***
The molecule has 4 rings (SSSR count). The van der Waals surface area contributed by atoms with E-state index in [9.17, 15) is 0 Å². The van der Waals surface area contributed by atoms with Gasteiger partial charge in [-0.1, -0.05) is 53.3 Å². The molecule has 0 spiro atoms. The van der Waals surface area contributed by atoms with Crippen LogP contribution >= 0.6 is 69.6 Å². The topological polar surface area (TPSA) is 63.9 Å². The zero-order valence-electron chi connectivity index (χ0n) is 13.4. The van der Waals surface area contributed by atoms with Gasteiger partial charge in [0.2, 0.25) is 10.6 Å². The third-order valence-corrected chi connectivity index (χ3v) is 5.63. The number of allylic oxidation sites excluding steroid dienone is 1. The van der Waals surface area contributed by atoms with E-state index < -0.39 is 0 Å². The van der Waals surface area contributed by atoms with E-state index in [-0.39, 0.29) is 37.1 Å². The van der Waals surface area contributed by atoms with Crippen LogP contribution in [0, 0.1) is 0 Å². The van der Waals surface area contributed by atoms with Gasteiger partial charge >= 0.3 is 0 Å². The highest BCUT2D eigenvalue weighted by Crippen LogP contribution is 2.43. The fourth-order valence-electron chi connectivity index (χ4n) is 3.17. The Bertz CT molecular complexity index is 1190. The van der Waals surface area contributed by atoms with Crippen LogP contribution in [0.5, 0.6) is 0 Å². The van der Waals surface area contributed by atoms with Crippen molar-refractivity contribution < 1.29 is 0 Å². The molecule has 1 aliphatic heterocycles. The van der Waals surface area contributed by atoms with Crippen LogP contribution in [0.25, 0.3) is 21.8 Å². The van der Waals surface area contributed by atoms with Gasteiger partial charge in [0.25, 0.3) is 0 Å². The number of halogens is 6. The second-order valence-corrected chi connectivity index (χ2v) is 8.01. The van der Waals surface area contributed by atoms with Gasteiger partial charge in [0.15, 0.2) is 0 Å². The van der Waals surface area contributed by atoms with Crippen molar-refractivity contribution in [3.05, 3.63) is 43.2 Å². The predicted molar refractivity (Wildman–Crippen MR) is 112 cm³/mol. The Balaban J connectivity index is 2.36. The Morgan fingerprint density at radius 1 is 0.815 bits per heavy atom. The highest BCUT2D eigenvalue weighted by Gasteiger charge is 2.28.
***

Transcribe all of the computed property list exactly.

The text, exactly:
The molecule has 4 rings (SSSR count). The van der Waals surface area contributed by atoms with E-state index in [9.17, 15) is 0 Å². The van der Waals surface area contributed by atoms with Gasteiger partial charge in [-0.1, -0.05) is 53.3 Å². The molecule has 0 spiro atoms. The van der Waals surface area contributed by atoms with Crippen LogP contribution >= 0.6 is 69.6 Å². The topological polar surface area (TPSA) is 63.9 Å². The zero-order valence-electron chi connectivity index (χ0n) is 13.4. The van der Waals surface area contributed by atoms with Gasteiger partial charge in [0.2, 0.25) is 10.6 Å². The third-order valence-corrected chi connectivity index (χ3v) is 5.63. The number of allylic oxidation sites excluding steroid dienone is 1. The van der Waals surface area contributed by atoms with E-state index < -0.39 is 0 Å². The van der Waals surface area contributed by atoms with E-state index in [-0.39, 0.29) is 37.1 Å². The van der Waals surface area contributed by atoms with Crippen LogP contribution in [0, 0.1) is 0 Å². The van der Waals surface area contributed by atoms with Gasteiger partial charge >= 0.3 is 0 Å². The highest BCUT2D eigenvalue weighted by Crippen LogP contribution is 2.43. The fourth-order valence-electron chi connectivity index (χ4n) is 3.17. The Bertz CT molecular complexity index is 1190. The van der Waals surface area contributed by atoms with Crippen LogP contribution in [0.5, 0.6) is 0 Å². The van der Waals surface area contributed by atoms with Crippen molar-refractivity contribution < 1.29 is 0 Å². The molecule has 1 aliphatic heterocycles. The van der Waals surface area contributed by atoms with Crippen LogP contribution in [0.25, 0.3) is 21.8 Å². The van der Waals surface area contributed by atoms with Gasteiger partial charge in [0.25, 0.3) is 0 Å². The number of halogens is 6. The second-order valence-corrected chi connectivity index (χ2v) is 8.01. The van der Waals surface area contributed by atoms with Gasteiger partial charge in [0.15, 0.2) is 0 Å². The van der Waals surface area contributed by atoms with Crippen molar-refractivity contribution in [3.05, 3.63) is 43.2 Å². The predicted molar refractivity (Wildman–Crippen MR) is 112 cm³/mol. The Balaban J connectivity index is 2.36. The Morgan fingerprint density at radius 1 is 0.815 bits per heavy atom. The highest BCUT2D eigenvalue weighted by Gasteiger charge is 2.28.